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Product vs. Service Supply Chain

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Product vs. Service Supply Chain
Whether tangible products or intangible services, both manufacturing and service industries use different inventory strategies to deliver quality end results to consumers. Supplying a service or a product impacts forecasting and resourcing decisions in different ways. The objectives of the service industry remain similar to the manufacturing industry, fulfilling wants or demands of customers are impacted by the strategies that organizations choose to follow. In the manufacturing industry, raw material, work in progresses, sub-components and finished goods are stored at the company’s expense to meet the demands of its customers. Stock that is held to meet demands is also knows as cycle stock. An example may be a company who purchases coffee from a supplier. The coffee that is supplied is used every day; therefore the company may want to purchase a month’s worth of coffee that will satisfy their demand for roughly thirty days. To avoid any uncertainties in demand as well as shortages or delays, a safety stock can be purchased in addition. Although this scenario sounds ideal, situations do not always turn out to be perfect. One thing that can be a problem with supplying too much coffee to this company would be an issue of quality in the coffee. Keeping coffee stored away and unused for too long may cause the coffee to become stale and unsatisfying. In addition, a variety of associated costs and good customer service are a few challenges that may arise when dealing with variable demands.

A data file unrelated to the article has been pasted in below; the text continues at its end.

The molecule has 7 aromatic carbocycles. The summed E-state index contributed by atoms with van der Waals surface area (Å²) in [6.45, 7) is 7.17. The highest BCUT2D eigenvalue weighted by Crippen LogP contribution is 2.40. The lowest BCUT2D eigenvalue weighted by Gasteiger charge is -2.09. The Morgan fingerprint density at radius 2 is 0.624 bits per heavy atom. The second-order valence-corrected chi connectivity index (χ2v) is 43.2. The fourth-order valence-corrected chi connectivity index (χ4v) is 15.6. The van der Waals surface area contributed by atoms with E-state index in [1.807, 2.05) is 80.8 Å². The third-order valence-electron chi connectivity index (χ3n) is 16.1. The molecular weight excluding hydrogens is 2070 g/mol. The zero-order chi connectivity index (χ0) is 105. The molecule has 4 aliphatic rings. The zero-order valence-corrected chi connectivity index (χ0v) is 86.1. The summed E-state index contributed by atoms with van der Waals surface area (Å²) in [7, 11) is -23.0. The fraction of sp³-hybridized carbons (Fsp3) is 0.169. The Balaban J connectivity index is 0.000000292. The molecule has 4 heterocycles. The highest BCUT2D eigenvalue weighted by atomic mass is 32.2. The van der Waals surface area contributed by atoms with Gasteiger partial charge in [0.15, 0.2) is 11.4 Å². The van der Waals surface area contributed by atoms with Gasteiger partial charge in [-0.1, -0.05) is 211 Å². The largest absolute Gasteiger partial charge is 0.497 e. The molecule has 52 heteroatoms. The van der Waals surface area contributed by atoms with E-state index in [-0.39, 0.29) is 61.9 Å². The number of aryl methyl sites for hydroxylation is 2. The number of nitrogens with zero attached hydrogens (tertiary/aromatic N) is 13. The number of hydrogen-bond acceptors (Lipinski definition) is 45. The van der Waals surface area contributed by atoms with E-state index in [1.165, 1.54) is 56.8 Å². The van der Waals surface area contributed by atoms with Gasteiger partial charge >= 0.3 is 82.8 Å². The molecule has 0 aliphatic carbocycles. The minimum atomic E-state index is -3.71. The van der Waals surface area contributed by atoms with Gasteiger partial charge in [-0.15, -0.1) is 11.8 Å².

In the service industry, although products may be intangible, they are ultimately vital in the development and success of the organization. The United States, among many other countries are devoting a greater portion of the GDP to services rather that to goods. The repercussion of this movement for logistics is important. Supplying a service rather...

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